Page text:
1st Quarter 2014

Theme Overview: Economic and Policy Analysis of Advanced Biofuels

Gal Hochman
JEL Classifications: Q2, Q4, Q13, Q42, Q48
Keywords: Advanced Biofuels, Biomass, Cellulosic Ethanol, Renewable Fuel Standards

The existing federal biofuel policy—also known as the renewable fuels standard (RFS) as defined in the Energy Independence and Security Act of 2007—is leading to a very intense political debate, whose outcomes and decisions today affect the future development of advanced biofuels. In an effort to better understand the sources of the intense debate and the implications of existing policy decisions, the current theme attempts to explain various benefits and costs associated with the expansion of advanced biofuels and their co-products.

Zilberman and his colleagues begin the discussion, arguing that biofuel policy is an outcome of political economic processes whereby macro-level aggregate considerations, as well as micro-level considerations, lead to a fuel policy whose major impacts are improved balance of trade, increased farm-level income, and higher commodity prices.

Miranowski then discusses the merits of technology forcing and the commercialization of advanced biofuels. He examines the associated costs and benefits of forcing technological change, while reviewing supply of cellulosic and CO2 reduction costs at different levels of cellulosic ethanol production under the RFS as announced by the Environmental Protection Agency in 2013.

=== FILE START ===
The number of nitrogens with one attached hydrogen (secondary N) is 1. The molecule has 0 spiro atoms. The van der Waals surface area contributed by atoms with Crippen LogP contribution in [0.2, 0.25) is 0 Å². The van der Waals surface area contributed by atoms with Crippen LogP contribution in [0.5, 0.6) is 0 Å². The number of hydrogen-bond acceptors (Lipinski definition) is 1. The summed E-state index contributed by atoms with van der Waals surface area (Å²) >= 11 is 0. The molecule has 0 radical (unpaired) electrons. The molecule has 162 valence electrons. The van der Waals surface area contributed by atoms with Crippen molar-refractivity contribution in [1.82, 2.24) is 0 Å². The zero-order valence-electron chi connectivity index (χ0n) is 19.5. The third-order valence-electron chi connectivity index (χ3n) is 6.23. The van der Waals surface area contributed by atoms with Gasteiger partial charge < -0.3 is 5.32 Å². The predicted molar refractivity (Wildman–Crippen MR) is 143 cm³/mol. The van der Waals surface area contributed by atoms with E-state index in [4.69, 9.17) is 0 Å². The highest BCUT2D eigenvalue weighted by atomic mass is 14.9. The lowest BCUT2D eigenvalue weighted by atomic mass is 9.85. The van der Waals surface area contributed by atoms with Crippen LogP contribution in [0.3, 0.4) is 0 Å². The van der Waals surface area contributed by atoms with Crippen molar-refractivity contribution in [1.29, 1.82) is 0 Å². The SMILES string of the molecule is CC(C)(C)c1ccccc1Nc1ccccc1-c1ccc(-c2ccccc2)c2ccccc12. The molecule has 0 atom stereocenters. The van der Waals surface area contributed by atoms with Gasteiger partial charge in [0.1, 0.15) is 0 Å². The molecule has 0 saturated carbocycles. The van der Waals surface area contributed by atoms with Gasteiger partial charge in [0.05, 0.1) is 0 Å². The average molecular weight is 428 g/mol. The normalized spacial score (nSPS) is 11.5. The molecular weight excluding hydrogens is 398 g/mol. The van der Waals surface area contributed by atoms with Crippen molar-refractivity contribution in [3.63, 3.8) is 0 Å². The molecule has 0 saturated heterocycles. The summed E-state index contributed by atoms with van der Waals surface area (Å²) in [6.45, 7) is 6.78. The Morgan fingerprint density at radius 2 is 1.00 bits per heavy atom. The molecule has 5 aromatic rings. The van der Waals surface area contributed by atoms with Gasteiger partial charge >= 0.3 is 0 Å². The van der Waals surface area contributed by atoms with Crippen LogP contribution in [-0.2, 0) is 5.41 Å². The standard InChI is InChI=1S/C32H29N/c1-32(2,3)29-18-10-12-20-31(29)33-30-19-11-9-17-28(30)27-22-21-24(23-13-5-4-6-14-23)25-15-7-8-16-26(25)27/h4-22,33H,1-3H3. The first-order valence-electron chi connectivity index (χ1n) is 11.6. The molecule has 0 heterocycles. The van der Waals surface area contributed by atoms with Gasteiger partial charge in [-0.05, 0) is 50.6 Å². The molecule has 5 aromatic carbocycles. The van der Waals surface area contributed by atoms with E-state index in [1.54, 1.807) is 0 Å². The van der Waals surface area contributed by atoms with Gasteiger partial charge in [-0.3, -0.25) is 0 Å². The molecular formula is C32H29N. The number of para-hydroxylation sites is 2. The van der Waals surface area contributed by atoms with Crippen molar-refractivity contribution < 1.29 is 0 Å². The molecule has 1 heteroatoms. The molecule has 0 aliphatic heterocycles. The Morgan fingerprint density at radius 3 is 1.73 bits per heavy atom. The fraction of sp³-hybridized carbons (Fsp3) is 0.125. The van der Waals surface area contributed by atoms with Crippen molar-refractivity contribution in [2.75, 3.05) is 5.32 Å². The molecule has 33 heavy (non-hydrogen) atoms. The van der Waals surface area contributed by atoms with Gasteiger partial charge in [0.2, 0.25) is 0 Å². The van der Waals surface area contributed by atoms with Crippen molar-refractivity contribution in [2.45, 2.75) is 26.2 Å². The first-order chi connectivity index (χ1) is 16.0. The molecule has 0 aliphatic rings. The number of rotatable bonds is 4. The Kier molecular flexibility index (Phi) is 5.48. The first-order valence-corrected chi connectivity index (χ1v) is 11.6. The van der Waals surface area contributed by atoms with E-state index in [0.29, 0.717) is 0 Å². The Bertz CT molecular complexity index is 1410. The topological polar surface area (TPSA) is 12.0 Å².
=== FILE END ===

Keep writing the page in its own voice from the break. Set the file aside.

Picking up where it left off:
Miao and Madhu examine the risks associated with the production of two promising advanced biofuel crops: miscanthus and switchgrass. The authors compare the two crops with those of conventional row crops such as corn and soybeans, and quantify the relative riskiness of biomass production.

Tyner and Petter identify aviation as a potentially lucrative market for advanced biofuels. The authors present a comprehensive economic analysis of the conversion of corn stover to jet fuel using fast pyrolysis technology, and argue that risk is the primary factor currently inhibiting investment in aviation biofuels. The authors suggest policy options that might help attenuate the private sector risk and jump-start the industry.

Hochman ends this theme with an attempt to better understand the physical and economic hurdles that currently prevent commercialization of advanced biofuels. He concludes that energy production is but one of several profitable uses for biomass, and that the ultimate goal of any bioeconomy should be to make optimal use of its biomass feedstock.

Gal Hochman (gal.hochman@rutgers.edu) is an Associate Professor, Department of Agricultural, Food and Resource Economics, Rutgers University, New Jersey.

This issue was organized by the Energy Issues Blue Ribbon Panel of the Council on Food, Agriculture, and Resource Economics (http://www.cfare.org/forms/blue-ribbon.php). Affiliated with the Agricultural and Applied Economics Association, C-FARE supports public and private decision making on agricultural, rural, environmental, food safety and related societal issues.